Woman's Ceremonial Skirt (Lawo Butu or Lawo Ngaza), late 19th–early 20th century
Ngada people, Flores Island, Indonesia
Cotton, glass beads, chambered nautilus shell, nassa shells; H. 73 3/4 in. (187.3 cm)
Purchase, Fred and Rita Richman Foundation Gift, 2006 (2006.2)
Worn by women on only the most sacred ceremonial occasions, the lavishly beaded skirts called lawo butu of the Ngada people of Flores were treasured clan heirlooms. Unlike virtually all other Indonesian textiles, which are produced exclusively by women, both sexes participated in the creation of lawo butu. Women created the intricate patterns of the cloth using the ikat technique, a complex process that involves tying and dyeing the designs into the threads before the cloth is woven. The men created and attached the ornate beadwork appliqués. Lawo butu were precious objects commissioned by a male clan leader of high status; after his death, the skirt was known by his name. For this reason, lawo butu were sometimes referred to as lawo ngaza, "named skirts." When not in use, lawo butu were carefully preserved in the clan house along with other treasures such as gold ornaments.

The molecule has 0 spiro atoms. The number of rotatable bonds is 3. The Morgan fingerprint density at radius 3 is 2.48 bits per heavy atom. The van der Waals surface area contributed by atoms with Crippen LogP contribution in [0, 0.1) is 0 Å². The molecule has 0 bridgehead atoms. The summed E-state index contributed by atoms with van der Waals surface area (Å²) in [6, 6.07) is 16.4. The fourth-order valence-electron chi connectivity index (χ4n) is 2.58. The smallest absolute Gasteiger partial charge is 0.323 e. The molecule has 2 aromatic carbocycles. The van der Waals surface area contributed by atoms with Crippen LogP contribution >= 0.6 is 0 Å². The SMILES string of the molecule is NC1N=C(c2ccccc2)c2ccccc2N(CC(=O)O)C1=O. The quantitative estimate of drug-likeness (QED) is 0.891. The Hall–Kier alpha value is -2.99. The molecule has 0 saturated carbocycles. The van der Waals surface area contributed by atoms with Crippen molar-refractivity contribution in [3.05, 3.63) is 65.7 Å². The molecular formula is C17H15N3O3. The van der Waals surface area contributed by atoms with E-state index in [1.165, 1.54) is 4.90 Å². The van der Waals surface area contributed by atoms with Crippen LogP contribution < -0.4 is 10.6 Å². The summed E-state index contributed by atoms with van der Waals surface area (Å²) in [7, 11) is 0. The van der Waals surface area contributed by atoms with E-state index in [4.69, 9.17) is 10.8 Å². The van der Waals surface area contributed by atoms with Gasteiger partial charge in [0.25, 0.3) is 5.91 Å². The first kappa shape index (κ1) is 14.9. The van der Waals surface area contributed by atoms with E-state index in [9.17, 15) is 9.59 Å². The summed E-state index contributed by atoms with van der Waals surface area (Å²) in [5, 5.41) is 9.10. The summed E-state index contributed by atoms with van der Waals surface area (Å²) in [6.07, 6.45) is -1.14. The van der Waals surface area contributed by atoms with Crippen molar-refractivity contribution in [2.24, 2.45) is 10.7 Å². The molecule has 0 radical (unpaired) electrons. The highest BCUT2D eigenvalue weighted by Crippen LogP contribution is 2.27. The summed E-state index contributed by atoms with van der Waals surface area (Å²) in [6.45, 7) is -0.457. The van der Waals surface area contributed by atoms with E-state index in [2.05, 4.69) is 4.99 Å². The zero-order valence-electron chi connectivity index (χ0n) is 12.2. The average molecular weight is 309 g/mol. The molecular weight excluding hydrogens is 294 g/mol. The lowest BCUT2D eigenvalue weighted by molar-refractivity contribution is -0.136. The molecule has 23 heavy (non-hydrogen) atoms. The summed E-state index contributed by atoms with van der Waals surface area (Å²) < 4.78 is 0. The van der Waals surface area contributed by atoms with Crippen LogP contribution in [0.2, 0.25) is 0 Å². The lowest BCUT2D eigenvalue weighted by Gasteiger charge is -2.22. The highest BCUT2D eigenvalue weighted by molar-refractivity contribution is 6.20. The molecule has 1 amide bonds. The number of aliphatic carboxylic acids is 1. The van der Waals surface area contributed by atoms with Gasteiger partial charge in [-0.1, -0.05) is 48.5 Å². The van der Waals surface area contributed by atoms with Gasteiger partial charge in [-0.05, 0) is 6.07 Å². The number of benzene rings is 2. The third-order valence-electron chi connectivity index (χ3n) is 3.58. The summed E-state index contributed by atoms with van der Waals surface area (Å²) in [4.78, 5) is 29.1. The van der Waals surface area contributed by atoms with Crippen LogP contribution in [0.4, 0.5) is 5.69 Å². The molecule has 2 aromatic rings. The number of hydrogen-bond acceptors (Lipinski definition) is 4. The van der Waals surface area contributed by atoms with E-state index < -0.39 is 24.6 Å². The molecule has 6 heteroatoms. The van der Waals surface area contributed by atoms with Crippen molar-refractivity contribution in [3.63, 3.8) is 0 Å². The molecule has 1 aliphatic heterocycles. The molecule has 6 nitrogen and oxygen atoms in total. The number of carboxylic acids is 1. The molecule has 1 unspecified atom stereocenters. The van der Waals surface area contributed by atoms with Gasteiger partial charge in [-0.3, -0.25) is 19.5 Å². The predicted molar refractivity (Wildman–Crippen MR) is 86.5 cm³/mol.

Among the Ngada, the beads used to adorn lawo butu were highly valued and reused for generations. According to oral tradition, beads, along with other forms of wealth, originally grew on a single tree planted by two orphans. Cut down by greedy villagers, the tree fell in such a way that nearly all the wealth it carried was lost to the island of Java and only the beads remained on Flores. The beadwork on this example includes depictions of humans, birds, and stylized quadrupeds that may represent horses, which were highly esteemed by the Ngada. The ikat designs are organized into the typical banded pattern seen in textiles throughout eastern Indonesia.